Italy Who?

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Unveiling Hidden Gem Alternatives To Italy: Discovering Similar Experiences Off the Beaten Path

Italy, with its rich history, captivating culture, and breathtaking landscapes, has long been a favored destination for travelers seeking an unforgettable European experience. Its popular cities, such as Rome, Florence, Venice, Milan, and Naples, enthrall visitors with their iconic landmarks and legendary attractions. However, for those seeking a similar experience but with a lesser-known twist (and far less crowds / queues / cost) we’ve dug out six ‘hidden gem alternatives’ that should enchant and intrigue! 

Instead Of The Dolomites: Visit Georgia’s Caucasus Mountains

Those who are interested in getting outside and into nature might be surprised to find out that Italy has recently needed to implement reservation systems, visitor caps, and traffic restrictions on its popular mountain region in the north.

While these measures are undoubtedly necessary to help the effects of overcrowding on the local environment, they can make travel plans a bit more complex for travelers. 

If you are looking to explore some mountains, why not check out Georgia’s Caucasus Range?

Offering hiking, camping, skiing (ok, maybe not in the summer), and a variety of outdoor activities, this underrated eastern European country is worth a visit.

With a fraction of the crowds that you will see in Italy’s popular Dolomites, the Caucasus mountains offer something more unique, cheaper, and quieter for travelers who are willing to go off the beaten path a bit.

Instead Of Lake Como: Enjoy Lake Ohrid, or The Bay of Kotor

You will find the tiny Balkan country of Montenegro twice on this list of Italian alternatives, and for good reason.

The county’s most popular destination is a, which was founded by ancient Romans, but shows strong Venetian influence in its design.

The bay itself is stunningly beautiful, vast, and surrounded by mountains and little towns around every bend.

While the area does get busy in the summer months, it’s nowhere near as busy or pricy as Lake Como. Although unfortunately, you are not likely to spot George Clooney there.

In addition, those looking for some lakeside lounging can enjoy North Macedonia’s Lake Ohrid.

Another late and impressive (and lovely for swimming) Balkan lake bordering Albania and North Macedonia.

The town of Ohrid draws a bit of a crowd, but the smaller villages around the lake make for some peaceful lake days, and P.S.: North Macedonian wine is very good and very cheap!

Instead of The Italian Riviera: Try The Albanian Riviera

The Italian Riviera is stunning; there is no question about it. However, the summer months bring traffic to a halt, and with more traffic restrictions and parking issues, the task of zipping around to take in the sites becomes a bit of a nightmare.

Not to mention the mega-popular Portofino has just instituted a selfie and loitering ban for tourists, with heavy fines for those who take too long to get their photos.

Want to explore a stunning coastal region with significantly fewer people and much more laid-back and less expensive villages?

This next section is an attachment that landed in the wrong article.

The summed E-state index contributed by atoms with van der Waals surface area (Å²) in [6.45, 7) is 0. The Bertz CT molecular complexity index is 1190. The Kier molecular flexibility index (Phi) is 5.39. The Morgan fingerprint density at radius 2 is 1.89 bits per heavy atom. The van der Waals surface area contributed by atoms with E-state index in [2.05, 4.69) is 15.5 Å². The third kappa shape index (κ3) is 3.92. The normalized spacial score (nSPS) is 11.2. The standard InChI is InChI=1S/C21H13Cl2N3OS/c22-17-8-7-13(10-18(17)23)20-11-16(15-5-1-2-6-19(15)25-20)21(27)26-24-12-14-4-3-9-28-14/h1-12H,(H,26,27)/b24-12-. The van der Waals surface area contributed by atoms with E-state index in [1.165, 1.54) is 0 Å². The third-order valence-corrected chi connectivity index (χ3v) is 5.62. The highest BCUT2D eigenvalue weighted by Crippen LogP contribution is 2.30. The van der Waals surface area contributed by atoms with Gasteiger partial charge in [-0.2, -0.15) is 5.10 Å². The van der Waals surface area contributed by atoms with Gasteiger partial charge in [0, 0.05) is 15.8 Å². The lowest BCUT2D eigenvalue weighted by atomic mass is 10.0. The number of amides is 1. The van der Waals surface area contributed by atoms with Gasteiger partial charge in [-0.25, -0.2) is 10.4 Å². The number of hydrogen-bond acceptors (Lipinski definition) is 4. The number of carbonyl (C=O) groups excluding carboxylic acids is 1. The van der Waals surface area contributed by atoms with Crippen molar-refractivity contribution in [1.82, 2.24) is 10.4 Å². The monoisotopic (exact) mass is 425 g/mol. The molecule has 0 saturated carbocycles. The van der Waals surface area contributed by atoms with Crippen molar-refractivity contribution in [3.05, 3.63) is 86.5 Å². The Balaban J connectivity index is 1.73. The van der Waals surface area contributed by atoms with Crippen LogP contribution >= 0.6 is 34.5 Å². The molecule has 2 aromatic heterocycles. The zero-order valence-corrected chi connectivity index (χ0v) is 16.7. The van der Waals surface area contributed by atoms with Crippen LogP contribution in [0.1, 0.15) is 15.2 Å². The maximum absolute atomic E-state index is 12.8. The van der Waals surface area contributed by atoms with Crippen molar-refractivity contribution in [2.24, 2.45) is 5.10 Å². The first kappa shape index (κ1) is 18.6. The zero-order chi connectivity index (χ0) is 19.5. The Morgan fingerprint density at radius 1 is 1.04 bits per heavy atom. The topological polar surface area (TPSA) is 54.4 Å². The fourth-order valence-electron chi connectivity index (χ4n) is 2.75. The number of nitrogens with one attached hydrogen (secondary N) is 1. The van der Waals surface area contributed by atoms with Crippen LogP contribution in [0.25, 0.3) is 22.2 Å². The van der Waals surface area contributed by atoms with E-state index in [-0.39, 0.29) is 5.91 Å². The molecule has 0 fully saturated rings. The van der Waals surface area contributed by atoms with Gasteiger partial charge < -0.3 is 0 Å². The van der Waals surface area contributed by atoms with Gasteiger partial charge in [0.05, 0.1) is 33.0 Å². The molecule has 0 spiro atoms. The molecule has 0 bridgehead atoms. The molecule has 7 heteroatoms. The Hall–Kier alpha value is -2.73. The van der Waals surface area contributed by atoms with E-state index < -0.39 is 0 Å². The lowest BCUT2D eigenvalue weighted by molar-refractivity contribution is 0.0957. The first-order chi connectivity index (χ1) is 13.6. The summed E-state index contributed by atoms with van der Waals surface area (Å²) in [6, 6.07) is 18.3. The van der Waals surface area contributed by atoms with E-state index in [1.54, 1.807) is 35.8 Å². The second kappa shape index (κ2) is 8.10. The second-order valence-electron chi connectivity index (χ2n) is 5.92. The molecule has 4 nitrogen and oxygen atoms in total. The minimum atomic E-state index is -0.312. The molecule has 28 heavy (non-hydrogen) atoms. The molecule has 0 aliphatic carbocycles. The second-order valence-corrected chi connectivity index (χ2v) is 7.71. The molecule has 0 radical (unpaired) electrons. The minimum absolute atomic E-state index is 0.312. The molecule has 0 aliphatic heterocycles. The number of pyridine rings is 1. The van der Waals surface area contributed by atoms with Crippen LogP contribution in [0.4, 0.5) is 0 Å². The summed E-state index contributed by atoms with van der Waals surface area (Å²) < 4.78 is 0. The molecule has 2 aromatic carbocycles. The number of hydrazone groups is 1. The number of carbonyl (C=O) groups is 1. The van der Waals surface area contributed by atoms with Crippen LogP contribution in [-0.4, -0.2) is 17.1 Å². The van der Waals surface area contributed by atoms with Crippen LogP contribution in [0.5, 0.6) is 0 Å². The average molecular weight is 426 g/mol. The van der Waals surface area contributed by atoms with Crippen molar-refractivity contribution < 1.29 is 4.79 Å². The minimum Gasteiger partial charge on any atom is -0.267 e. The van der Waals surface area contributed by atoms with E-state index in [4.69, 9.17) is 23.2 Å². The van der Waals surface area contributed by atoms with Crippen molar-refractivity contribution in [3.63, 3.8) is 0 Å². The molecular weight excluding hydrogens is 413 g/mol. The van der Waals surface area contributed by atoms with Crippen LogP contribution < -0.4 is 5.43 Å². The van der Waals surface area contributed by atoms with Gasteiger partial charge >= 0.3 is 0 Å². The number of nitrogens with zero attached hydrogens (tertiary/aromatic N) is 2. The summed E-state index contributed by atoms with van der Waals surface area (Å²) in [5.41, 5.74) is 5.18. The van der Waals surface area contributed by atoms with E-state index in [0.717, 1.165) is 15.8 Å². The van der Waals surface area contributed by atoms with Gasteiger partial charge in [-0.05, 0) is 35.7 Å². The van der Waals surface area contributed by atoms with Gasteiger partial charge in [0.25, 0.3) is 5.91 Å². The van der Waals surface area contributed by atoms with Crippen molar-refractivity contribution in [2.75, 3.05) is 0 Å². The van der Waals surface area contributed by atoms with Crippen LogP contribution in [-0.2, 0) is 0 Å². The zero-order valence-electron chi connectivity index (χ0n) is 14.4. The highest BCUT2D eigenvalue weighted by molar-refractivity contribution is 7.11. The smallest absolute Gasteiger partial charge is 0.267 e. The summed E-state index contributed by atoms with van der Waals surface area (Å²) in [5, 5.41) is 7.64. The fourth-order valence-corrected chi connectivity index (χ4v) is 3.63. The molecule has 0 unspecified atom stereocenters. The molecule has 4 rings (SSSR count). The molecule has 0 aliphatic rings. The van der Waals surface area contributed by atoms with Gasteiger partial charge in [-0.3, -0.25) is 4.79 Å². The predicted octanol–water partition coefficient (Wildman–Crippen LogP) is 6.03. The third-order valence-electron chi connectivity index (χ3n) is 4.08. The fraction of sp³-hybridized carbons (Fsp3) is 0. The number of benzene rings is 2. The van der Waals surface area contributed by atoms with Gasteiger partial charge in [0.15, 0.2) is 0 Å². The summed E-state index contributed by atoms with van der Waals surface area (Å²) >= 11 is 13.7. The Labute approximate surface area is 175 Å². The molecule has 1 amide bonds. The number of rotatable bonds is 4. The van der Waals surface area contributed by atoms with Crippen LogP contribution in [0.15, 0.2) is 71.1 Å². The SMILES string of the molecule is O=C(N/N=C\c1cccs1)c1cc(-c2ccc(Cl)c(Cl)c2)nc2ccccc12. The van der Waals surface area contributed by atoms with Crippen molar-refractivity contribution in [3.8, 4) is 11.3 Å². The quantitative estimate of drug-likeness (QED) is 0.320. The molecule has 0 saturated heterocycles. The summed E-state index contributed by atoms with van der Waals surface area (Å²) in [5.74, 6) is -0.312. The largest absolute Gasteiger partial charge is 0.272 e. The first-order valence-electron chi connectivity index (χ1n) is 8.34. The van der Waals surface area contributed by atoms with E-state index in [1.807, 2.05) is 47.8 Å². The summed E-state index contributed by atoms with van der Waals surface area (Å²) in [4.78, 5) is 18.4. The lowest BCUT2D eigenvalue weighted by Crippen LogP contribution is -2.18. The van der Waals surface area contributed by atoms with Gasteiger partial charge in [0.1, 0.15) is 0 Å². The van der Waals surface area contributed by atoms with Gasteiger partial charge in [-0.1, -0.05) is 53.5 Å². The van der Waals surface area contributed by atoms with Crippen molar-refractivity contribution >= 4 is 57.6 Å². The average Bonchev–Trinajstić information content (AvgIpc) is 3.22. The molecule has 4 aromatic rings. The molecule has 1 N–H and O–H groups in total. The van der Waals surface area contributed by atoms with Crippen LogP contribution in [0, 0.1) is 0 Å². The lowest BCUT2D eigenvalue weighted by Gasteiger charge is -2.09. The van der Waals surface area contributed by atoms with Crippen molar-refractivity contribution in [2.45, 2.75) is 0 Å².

The Albanian Riviera is for you then!

Drive along the coast and check out popular Saranda and Ksamil, but if you are really looking for fewer crowds, head up further north and explore the smaller villages such as Dhermi and Himare.

Instead Of Venice: Visit Malta, or Old Town Kotor

Here we see Montenegro’s Kotor again, this time not so much for the lake but for its compact and ancient old town. Here is where you will notice the Venetian influence in every piazza you stumble across.

While you won’t see any canals running through town, you will be serenaded by live musicians, enjoy great food and drink (Montenegro wine is also a must-try, not to mention the fresh seafood!), and enjoy verandas offering stunning views of the mountainsides.

P.S.: you also won’t have to pay a tourist fee to enter the town and be greeted with dried-up canals.

In addition to Kotor, Malta makes an ideal substitute for a Venice trip. Again, you won’t see canals cutting through the old town here, but wandering the streets of Valletta or the fishing village of Marsaxlokk, you might have to remind yourself you are not in Venice.

Perhaps it’s the hundreds of colorful boats called Luzzus, the water taxis, the blue water lapping at the docks, or the architecture, all of which win over everyone who visits. 

Insider Tip- Happy hour drinks in Valletta almost always include some fabulous snacks, usually homemade bread and tomato jam. Come hungry!

Instead Of Italian Ruins: Explore Turkey’s Ancient Ruins

Ok, Turkey is not exactly a secret. This is another country that is also expecting many more visitors this year than in previous years. However, its vastness and abundance of attractions ensure that crowds are dispersed, especially when exploring its ancient ruins. Positioned between the east and the west, Turkey has been a hub for ancient civilizations, resulting in remarkable ruins from Greek and Roman cities.

Turkey’s ancient structures rival those found in Italy. Remarkable sites include the Roman theatre in Aspendos, the ancient cities of a and Hierapolis, the iconic Library of Celsus, and the Temple of Artemis. With numerous UNESCO World Heritage sites and the 9,000-year-old city of Çatalhöyük, Turkey has rightfully earned its reputation as the world’s largest museum.

While we don’t suggest skipping Italy entirely, the next 12 months might be the perfect opportunity to explore these underrated destinations and save Italy for another time when the crowds have subsided.

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